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Australia, map featuring SA and the 'horseshoe'
Title : Australia, map featuring SA and the 'horseshoe' Australia, map featuring SA and the 'horseshoe'
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Creator : Arrowsmith, A. (Aaron), 1750-1823
Place Of Creation : London
Publisher : Arrowsmith
Date of creation : 1845
Additional Creator : Arrowsmith, A. (Aaron), 1750-1823
Format : Map
Dimensions : 270 x 310 mm
Contributor : State Library catalogue
Catalogue record
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Description :
Scale [ca. 1:1 267 200] (E 110 °--E 155 °/S 10 °--S 44 °). "The red lines shew the routes by which Mr. Eyre has in his various journeys crossed the Continent from Sydney to Swan River". Includes list of Counties in Western Australia and Counties in New South Wales.

Edward Eyre overlanded sheep and cattle from New South Wales in 1838-39. Following this he decided to explore to the north of Adelaide. He set out in May 1839 with a party of five men and provisions for three months. After crossing the Wakefield and Hutt Rivers he discovered and named Crystal Brook. Shortly after the country became more barren and water supplies more infrequent. Some distance beyond the head of Spencer Gulf, Eyre camped for a week and examined the region. From a nearby mountain he viewed arid ranges blocking his progress north and east. To the west stretched apparent desert. To the north-west he saw salt lakes.

Discouraged by this he returned to his depot where his overseer John Baxter reported that his foray to the south-west had also failed to find water, and that the country was inhospitable. With Baxter, Eyre then explored to the west of the Gulf, but without water they were forced back again to their depot. He then explored the Eyre Peninsula which would be named for him by Governor Gawler. Travelling north a further 200 kilometres he again saw the glittering salt pans of Lake Torrens apparently barring his way north. Disappointed, he returned to Adelaide. He had failed yet again to find 'fertile and valuable country.'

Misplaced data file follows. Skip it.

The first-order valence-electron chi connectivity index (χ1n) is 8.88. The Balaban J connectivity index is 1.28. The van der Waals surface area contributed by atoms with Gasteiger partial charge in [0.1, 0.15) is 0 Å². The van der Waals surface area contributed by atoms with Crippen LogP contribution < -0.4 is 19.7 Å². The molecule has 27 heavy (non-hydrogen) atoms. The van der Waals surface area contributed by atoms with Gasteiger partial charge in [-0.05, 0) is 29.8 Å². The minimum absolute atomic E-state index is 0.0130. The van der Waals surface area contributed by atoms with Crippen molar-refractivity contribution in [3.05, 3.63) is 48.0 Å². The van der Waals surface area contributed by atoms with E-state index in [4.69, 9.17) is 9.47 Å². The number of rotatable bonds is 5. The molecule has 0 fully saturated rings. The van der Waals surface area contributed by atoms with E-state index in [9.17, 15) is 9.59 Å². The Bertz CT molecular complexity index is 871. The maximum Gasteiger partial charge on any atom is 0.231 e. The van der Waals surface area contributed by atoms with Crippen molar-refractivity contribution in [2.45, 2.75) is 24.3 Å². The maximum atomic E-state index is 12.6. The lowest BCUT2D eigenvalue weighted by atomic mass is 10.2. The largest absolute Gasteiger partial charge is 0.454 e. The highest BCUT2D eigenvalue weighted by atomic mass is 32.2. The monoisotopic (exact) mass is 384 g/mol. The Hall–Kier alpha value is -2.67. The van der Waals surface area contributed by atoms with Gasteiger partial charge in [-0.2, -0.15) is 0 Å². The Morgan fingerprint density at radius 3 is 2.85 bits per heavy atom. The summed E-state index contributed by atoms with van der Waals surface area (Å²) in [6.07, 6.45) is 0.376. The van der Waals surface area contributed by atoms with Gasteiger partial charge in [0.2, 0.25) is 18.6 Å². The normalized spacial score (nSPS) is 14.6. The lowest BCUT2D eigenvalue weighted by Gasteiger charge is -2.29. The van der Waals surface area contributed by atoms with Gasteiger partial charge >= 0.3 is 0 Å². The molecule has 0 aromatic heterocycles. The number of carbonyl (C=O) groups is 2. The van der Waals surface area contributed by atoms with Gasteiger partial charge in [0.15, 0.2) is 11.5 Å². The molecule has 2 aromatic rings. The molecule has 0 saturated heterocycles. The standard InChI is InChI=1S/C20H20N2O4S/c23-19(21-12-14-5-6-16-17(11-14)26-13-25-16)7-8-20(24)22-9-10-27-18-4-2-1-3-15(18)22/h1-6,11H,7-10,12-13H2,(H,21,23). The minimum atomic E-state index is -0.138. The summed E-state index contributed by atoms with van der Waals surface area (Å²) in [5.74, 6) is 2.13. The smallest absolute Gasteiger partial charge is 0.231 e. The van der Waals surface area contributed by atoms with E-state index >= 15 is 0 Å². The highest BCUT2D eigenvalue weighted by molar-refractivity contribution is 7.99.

Again Edward Eyre volunteered to lead an exploration party and left Adelaide in June 1840 and travelled to his depot at Mount Arden. He failed to cross Lake Torrens and moved further north, continuing to explore to the north, and continually thwarted by the glittering expanses of salt lakes. He then travelled to the east, naming Mount Serle, and then north-east to a point he named Mount Hopeless, because of the bleak outlook. He abandoned any hope of exploring further north and turned his attention to searching for a viable route to Western Australia. Again he encountered extreme conditions and lack of water. After the murder of his overseer Baxter and desertion by two Aboriginal men, Eyre continued with his sole companion, Wylie an Aboriginal boy. He eventually reached Albany in June 1841, from where he returned to Adelaide by sea. There was no viable overland route to the west.

Related names :

Arrowsmith, A. (Aaron), 1750-1823

Arrowsmith, John, 1790-1873

Baudin, Nicolas, 1754-1803

Peron, Francois, 1775-1810

Freycinet, Louis de, 1779-1842

Flinders, Matthew, 1774-1814

Coverage year : 1845
Period : 1836-1851
Place : Australia and South Australia
Further reading :

Eyre, Edward John, Journals of expeditions of discovery into Central Australia, and overland from Adelaide to King George's Sound, in the years 1840-1 ... Adelaide : Libraries Board of South Australia, 1964

Stokes, Edward, The desert coast: Edward Eyre's expedition 1840-41 Knoxfield, Vic.: Five Mile Press, 1993

Dutton, Geoffrey, Edward John Eyre: the hero as murderer Ringwood, Vic.: Penguin Books Australia, 1977

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